Is that a more optimal situation than having someone effectively “living in your basement” for a month without you knowing it, and just rooting around your house when you’re not home?

DUCK.  I suspect that your choice of words “cut-and-dried” and “more optimal”… I know what you’re saying, there Doug: “Is it less worse?”


DUCK.  Clearly a ransomware attack is like being punched in the face.

It could cause your business to derail then and there.

As we’ve talked about on the podcast, there is a small but nontrivial number of companies that don’t survive ransomware attacks – it is essentially the end of the world for them.

But yes, I think you can make a case to for that “living in the basement” story being worse.

And remember, they’re not living in the basement – they’re living in amongst the rooms of your house, but they’re invisible.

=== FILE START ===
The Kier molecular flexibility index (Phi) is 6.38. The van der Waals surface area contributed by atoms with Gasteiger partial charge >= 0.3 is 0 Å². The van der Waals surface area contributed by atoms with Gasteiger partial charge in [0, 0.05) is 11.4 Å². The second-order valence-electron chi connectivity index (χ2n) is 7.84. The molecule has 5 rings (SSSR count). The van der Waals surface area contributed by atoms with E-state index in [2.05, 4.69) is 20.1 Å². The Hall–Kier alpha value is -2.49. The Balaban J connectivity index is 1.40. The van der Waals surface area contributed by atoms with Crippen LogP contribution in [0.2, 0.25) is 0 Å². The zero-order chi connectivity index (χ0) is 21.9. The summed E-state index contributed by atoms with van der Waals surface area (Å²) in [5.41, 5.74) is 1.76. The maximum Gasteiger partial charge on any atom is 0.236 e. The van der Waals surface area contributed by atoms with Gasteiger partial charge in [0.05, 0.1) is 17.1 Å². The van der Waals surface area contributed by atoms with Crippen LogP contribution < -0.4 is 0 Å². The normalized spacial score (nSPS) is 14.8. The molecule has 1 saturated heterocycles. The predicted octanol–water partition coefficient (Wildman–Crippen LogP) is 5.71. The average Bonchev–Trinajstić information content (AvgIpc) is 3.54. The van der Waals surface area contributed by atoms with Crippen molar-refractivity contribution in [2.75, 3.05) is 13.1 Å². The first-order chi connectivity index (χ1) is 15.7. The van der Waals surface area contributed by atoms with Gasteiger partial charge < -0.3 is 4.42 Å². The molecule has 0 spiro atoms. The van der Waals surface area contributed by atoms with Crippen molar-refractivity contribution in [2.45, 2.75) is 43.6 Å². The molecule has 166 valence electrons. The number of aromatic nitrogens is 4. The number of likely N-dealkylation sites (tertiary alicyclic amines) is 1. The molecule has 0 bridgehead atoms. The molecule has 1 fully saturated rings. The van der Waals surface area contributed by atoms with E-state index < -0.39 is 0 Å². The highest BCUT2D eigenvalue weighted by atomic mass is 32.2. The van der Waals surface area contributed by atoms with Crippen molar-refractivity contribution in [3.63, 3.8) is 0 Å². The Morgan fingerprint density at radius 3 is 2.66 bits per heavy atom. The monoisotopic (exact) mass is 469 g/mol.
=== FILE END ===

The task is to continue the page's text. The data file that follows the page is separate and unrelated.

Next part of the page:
DOUG.  [LAUGHS] Like a ghost.

DUCK.  I think it’s a vital reminder, and John Shier makes it absolutely clear, and explains this very well in the paper.

There are, if you like, entire cliques? clans? – I don’t know what the right word is for the cybercrime community – that aren’t really into ransomware at all.

And one of those groups, they go by -it’s rather a mouthful, but the jargon term is that they’re called IABs.

That means Initial Access Broker.

Basically, people go in and learn all about you, and your staff, and your company, and your customers, and your suppliers, and anything they can find.

They harvest all that data, get your passwords, learn what your network looks like.

Basically, they create a detailed “video tour” of your entire business operation and then go and sell it.

And they don’t only sell it to one group.

The ransomware crooks, well, they want to get in, and they want to know what the network looks like.